Written by Wendy Karpel Kreitzman Friday, 26 March 2010 00:00
Senator Kirsten Gillibrand came to Great Neck last Friday afternoon, March 19. The senator held a press conference in the Village of Great Neck, at the Great Neck Water Pollution Control District’s waste water treatment facility on East Shore Road. A large gathering of public officials joined Senator Gillibrand in support of the underlying issue, jobs.
Senator Gillibrand stated that “Every billion dollars in spending for water infrastructure creates more than 26,000 jobs.” Both Senator Gillibrand and U.S. Representative Gary Ackerman called for a federal commitment to invest in water infrastructure projects. The planned combination and upgrade of the Village of Great Neck’s sewer plant and that of the sewer district is expected to cost $60 million and, according to the senator, create 480 jobs.
North Hempstead Town Supervisor Jon Kaiman introduced Senator Gillibrand, stating: “This is where federal policy affects local reality. We will put people to work, improve the environment, meet the needs of a local community and show that government can work when we work together at all levels. Supervisor Kaiman added that, “Senator Gillibrand is standing for principle, policy and real people whose lives will be made better while helping the economy grow stronger.”
Senator Gillibrand, a member of the Senate Environment and Public Works Committee, told the crowd that she is “urging Senate Leadership to include major new investments for water infrastructure in the upcoming jobs legislation,” as often Long Island property taxpayers are “stuck footing the bill for such projects.”
Senator Gillibrand continued, stating: “Relieving the property tax burden is one of my top priorities. In order to sustain New York’s workforce, character and people, the federal government must play its part to assist local communities address the burden of high property taxes – and that starts with water infrastructure.” And, she emphasized, “Here in Great Neck we have a shovel-ready, priority water infrastructure project, waiting for federal investment.” The senator again stated that “The federal government has failed to provide the resources Long Island needs to rebuild these structures and enable real, long-term economic growth … our local governments and communities cannot and should not be left to cover these costs alone … taxpayers simply cannot afford it … it is time for the federal government to deliver Long Island its fair share.”
Congressman Ackerman spoke in support of the senator’s push for funds for water infrastructure projects, such as this one in Great Neck. “Investing key resources in water infrastructure projects is critical to the future of our region,” said Congressman Ackerman. “It is essential that our water facilities are maintained and improved … upgrading key facilities such as Great Neck’s wastewater treatment plant is critical to spurring economic growth, creating jobs, ensuring a cleaner environment and protecting the health and safety of all Long Islanders.” The congressman said that he is looking forward to working with Senator Gillibrand “on this extremely important issue.”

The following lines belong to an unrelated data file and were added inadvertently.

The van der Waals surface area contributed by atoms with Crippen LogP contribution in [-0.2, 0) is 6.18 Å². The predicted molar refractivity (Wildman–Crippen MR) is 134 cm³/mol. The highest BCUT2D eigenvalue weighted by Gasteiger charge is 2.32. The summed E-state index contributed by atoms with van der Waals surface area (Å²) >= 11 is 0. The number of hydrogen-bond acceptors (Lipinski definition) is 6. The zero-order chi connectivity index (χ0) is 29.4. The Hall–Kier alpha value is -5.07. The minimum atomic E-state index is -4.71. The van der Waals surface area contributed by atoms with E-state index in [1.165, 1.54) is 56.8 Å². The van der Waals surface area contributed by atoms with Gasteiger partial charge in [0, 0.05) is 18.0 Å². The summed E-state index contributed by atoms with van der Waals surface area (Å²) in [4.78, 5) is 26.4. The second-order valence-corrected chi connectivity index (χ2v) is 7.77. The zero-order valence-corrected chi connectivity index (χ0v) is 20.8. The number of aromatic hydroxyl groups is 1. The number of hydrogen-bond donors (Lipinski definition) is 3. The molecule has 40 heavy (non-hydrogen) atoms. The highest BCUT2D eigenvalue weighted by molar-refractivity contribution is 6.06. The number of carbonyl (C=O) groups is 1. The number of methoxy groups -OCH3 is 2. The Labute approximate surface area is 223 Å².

New York State Assemblywoman Michelle Schimel is also “delighted to partner with Senator Gillibrand on a project that is near and dear to my heart, namely the upgrade of the Great Neck Water Pollution Control District.” The assemblywoman added that “The Senator now becomes part of an intricate network of stakeholders who are in complete pursuit of what will be the most efficient, environmentally responsive sewer district on Long Island … a sewer treatment plant that will serve as a model for others in New York State.” Assemblywoman Schimel said that she “welcomes” the senator’s “advocacy for help in funding of this important plant.” Assemblywoman Schimel also stated that “good government is a process and we will all work in harmony for this environmentally friendly project.”
Nassau County Legislator Judi Bosworth praised the fact that “everybody worked together to show Great Neck at its best.”
Village of Great Neck Mayor Ralph Kreitzman, representing the mayors of the villages served by the sewer district, welcomed Senator Gillbrand to “this beautiful peninsula, a place to enjoy.” Mayor Kreitzman said that he and his village are “willing participants” in this project and signed an agreement to combine the plants well over a year ago. Since signing the agreement, the mayor said, “The village has worked diligently to assist in implementing the combination.” Mayor Kreitzman serves on the town’s mayor’s advisory committee to this project, along with Great Neck Plaza Mayor Jean Celender, Kensington Mayor Susan Lopatkin, Saddle Rock Mayor J. Leonard Samansky, and Thomaston Mayor Robert Stern.
Speaking for the GNWPCD, Commissioner Jane Rebhuhn said, “We can’t thank Senator Gillibrand enough for her support for our project,” and she said that the new treatment plant will create jobs, save money, and include “environmentally friendly technology.”
Senator Gillibrand concluded her remarks, stating that “new, good-paying construction jobs are desperately needed” on Long Island and that “every dollar spent for development generates three times as much back in economic impact.” And she said that “by committing federal dollars to flow to local governments and communities, Long Island can open up more opportunities for economic growth through downtown revitalization, create cleaner environments and protect community health and well-being through clean water … investing in infrastructure not only enables economic development and long term sustainability, but it helps create jobs and can lower the property tax burden on Long Island families.”